Five mice exhibiting high levels (60%-90%) of multilineage engraftment were killed and their kidneys examined microscopically. Analysis of vibratome and paraffin sections from each of the mice revealed an identical pattern of engraftment by EGFP+ cells into the kidney. Images depicted in Figure2 are composite DIC and epifluorescence images of kidney sections from engrafted animals. When vibratome sections were viewed at low magnification, a population of EGFP+ cells was consistently observed in the glomeruli (Figure 2A). Analysis of sections at higher magnification revealed that the EGFP+ cells had a morphology characteristic of mesangial cells (Figure 2B). The evidence that the EGFP+cells were indeed mesangial cells is supported by analysis of serial thin sections of engrafted kidneys. Figure 2C is a representative image from such a series. The cytoplasmic distribution of green fluorescent protein revealed an irregular shape and compact morphology of the cells lacking large cellular processes. This compact morphology clearly distinguishes these cells from podocytes, which have a highly branched morphology.
It was possible that the ability of the hematopoietic stem cells to generate mesangial cells was an artifact of culture and that hematopoietic stem cells do not possess the inherent capacity to differentiate into mesangial cells. In order to test this premise, we transplanted 100 noncultured Lin−, Sca-1+, c-kit+, and CD34− cells per mouse and examined kidneys 2 months after the transplantation. The kidneys revealed the presence of EGFP+ glomerular mesangial cells as shown in Figure 2D.
Although the location and the morphology of the cells strongly suggested that these cells were mesangial cells, we carried out cell culture experiments to evaluate the ability of these cells to respond to a known mesangial cell vasoactive agent (angiotensin II). Only mesangial cells, but not epithelial or endothelial cells, in the glomeruli contract upon exposure to angiotensin II.1Depicted in Figure 3 are composite DIC and epifluorescence images of a representative cultured EGFP+ cell taken prior to the administration of angiotensin II (Figure 3A) and 10 minutes after exposure to angiotensin II (Figure3B). The horizontal lines crossing the images are provided as reference points to illustrate the contractile response of the cells. Most of the EGFP+ cells contracted upon exposure to angiotensin II.
Recently, investigators in 2 laboratories observed spontaneous fusions between EGFP+ ES cells and somatic cells and together with authors of a number of commentaries, suggested that some of the data describing stem cell plasticity, including those based on transplantation, may be the result of spontaneous cell fusions.10,11 In order to exclude this possibility, we performed male-to-male transplantation and performed FISH for Y-chromosome analysis of EGFP+ mesangial cells by using a Y-chromosome paint probe and anti-GFP antibody (Figure4). Three independent reviewers analyzed 70-80 EGFP+ cells and found only a single Y-chromosome in each cell. This observation negated the possibility that the EGFP+ mesangial cells that we observed in the clonally engrafted mice are generated by spontaneous cell fusion.
Imasawa et al2 carried out time course analysis of the development of mesangial cells from bone marrow cells and noted the emergence of mesangial cells as early as 2 weeks after transplantation. We observed mesangial cells in all clonally engrafted mice at 2, 5, and 6 months after transplantation. Although the numbers and populations of bone marrow cells transplanted and the doses of radiation to the recipient mice differ between the 2 studies, the relative ease with which the mesangial cells were generated in both studies suggests rapid turnover of mesangial cells. In support of this is the estimate of 1% daily renewal made by Pabst and Sterzel.12 Although we observed mesangial cells in all 5 mice revealing clonal hematopoietic engraftment, these numbers are too small to answer the question of whether or not all hematopoietic stem cells are capable of generating mesangial cells. Analysis of kidneys from mice receiving transplants of paired progenies of stem cells is in progress to examine the mechanisms of stem cell commitment to the mesangial cell lineage.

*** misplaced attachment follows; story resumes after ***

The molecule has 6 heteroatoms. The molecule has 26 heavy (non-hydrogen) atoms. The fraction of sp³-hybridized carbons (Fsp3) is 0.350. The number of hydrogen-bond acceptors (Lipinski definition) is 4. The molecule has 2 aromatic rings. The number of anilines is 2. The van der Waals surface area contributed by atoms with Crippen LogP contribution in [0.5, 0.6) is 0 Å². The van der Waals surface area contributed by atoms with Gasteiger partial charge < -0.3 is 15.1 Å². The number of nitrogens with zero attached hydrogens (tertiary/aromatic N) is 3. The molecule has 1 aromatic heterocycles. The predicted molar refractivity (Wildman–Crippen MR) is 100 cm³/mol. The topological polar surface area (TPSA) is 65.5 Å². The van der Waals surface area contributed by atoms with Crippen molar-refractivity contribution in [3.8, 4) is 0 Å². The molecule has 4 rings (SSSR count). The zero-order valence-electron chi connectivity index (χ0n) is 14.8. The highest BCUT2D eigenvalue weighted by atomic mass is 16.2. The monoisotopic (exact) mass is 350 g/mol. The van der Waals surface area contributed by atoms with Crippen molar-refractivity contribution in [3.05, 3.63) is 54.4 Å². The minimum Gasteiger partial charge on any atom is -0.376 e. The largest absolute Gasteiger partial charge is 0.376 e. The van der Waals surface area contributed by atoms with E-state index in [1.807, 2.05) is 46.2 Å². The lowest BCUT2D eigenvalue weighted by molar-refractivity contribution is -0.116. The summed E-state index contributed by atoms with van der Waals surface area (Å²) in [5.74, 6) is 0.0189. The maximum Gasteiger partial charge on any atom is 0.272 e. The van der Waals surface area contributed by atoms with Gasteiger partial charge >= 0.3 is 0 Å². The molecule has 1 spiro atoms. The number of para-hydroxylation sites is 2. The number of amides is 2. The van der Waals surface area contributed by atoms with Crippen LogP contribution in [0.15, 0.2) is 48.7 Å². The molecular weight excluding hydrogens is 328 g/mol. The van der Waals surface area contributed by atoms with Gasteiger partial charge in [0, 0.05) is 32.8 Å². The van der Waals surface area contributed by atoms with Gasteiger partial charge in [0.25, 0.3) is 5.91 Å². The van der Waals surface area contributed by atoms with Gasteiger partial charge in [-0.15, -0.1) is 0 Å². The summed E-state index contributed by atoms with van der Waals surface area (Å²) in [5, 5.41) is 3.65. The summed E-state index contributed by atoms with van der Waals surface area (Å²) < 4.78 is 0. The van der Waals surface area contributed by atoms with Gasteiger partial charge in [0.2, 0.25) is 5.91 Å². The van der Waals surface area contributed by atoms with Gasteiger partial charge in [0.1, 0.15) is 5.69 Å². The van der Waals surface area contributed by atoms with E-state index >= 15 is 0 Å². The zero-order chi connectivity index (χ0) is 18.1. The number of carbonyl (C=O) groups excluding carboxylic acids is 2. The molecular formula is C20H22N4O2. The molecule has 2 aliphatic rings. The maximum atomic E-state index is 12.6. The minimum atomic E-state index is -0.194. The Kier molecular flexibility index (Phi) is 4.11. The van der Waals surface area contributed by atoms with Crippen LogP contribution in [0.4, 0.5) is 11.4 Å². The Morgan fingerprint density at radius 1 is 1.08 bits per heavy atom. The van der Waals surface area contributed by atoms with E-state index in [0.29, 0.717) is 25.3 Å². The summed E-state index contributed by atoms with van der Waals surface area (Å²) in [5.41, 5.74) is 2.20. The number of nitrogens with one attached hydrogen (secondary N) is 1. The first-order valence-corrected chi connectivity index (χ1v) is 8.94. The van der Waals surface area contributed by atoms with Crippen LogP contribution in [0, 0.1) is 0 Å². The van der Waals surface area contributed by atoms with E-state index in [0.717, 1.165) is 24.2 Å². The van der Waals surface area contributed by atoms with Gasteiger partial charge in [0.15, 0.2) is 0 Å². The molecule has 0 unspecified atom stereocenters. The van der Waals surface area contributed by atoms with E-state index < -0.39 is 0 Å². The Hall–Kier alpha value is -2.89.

Recently, Wagers et al13 examined organs of mice given transplants of single hematopoietic stem cells and did not report the presence of donor-origin glomerular mesangial cells. However, our methods of stem cell purification are slightly different. Of Lin−, Sca-1+, c-kit+ cells, they further selected a population for transplantation based on low level expression of Thy-1, whereas we chose CD34− cells. Wagers et al13 defined all CD45+ cells in the tissues as hematopoietic and most likely missed CD45+ glomerular mesangial cells.14
All circulating blood cells, including myeloid cells, lymphocytes, and platelets are derived from hematopoietic stem cells. In addition, hematopoietic stem cells are a source of tissue-residing cells such as mast cells, liver Kupffer cells, and osteoclasts. In this paper, we extended upon the recent observation of Imasawa et al2that suggested a bone marrow origin of glomerular mesangial cells and clearly established that hematopoietic stem cells give rise to glomerular mesangial cells. This concept may be important in the development of therapies for a number of kidney diseases that display mesangial cell hyperproliferation.
The authors thank Anne G. Livingston and Amanda C. LaRue for assistance in preparation of this manuscript, and the staff of the Radiation Oncology Department of the Medical University of South Carolina for assistance in the irradiation of mice.
Prepublished online as Blood First Edition Paper, November 14, 2002; DOI 10.1182/blood-2002-04-1076.
Supported by National Institutes of Health grants RO1-HL57375, RO1-HL52813, DAMD 17-00-1-0338, RO1-DK54197, PO1-CA78582; by American Heart Association, Southeast Affiliate; and by the Office of Research and Development, Medical Research Services, Department of Veterans Affairs.
The publication costs of this article were defrayed in part by page charge payment. Therefore, and solely to indicate this fact, this article is hereby marked “advertisement” in accordance with 18 U.S.C. section 1734.
Makio Ogawa, Department of Veterans Affairs Medical Center, 109 Bee St, Charleston, SC 29401-5799; e-mail:email@example.com.